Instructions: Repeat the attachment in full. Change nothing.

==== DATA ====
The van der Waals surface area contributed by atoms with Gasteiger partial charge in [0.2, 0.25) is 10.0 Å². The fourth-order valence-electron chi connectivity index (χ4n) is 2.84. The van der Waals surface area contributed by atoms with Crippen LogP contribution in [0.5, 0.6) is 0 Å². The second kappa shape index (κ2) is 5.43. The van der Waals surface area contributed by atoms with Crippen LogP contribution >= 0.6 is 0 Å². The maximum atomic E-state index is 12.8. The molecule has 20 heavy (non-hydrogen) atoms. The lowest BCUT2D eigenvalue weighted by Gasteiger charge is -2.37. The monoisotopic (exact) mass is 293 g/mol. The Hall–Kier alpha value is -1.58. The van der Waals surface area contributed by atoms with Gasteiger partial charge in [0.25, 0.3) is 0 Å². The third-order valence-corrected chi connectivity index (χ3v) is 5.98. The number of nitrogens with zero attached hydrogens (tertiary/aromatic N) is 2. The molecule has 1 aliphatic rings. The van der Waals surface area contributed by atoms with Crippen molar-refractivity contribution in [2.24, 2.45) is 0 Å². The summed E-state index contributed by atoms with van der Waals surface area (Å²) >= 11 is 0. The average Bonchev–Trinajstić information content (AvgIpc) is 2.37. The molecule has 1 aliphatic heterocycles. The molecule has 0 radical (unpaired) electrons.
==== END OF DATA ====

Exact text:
The van der Waals surface area contributed by atoms with Gasteiger partial charge in [0.2, 0.25) is 10.0 Å². The fourth-order valence-electron chi connectivity index (χ4n) is 2.84. The van der Waals surface area contributed by atoms with Crippen LogP contribution in [0.5, 0.6) is 0 Å². The second kappa shape index (κ2) is 5.43. The van der Waals surface area contributed by atoms with Crippen LogP contribution >= 0.6 is 0 Å². The maximum atomic E-state index is 12.8. The molecule has 20 heavy (non-hydrogen) atoms. The lowest BCUT2D eigenvalue weighted by Gasteiger charge is -2.37. The monoisotopic (exact) mass is 293 g/mol. The Hall–Kier alpha value is -1.58. The van der Waals surface area contributed by atoms with Gasteiger partial charge in [0.25, 0.3) is 0 Å². The third-order valence-corrected chi connectivity index (χ3v) is 5.98. The number of nitrogens with zero attached hydrogens (tertiary/aromatic N) is 2. The molecule has 1 aliphatic rings. The van der Waals surface area contributed by atoms with Crippen molar-refractivity contribution in [2.24, 2.45) is 0 Å². The summed E-state index contributed by atoms with van der Waals surface area (Å²) >= 11 is 0. The average Bonchev–Trinajstić information content (AvgIpc) is 2.37. The molecule has 1 aliphatic heterocycles. The molecule has 0 radical (unpaired) electrons.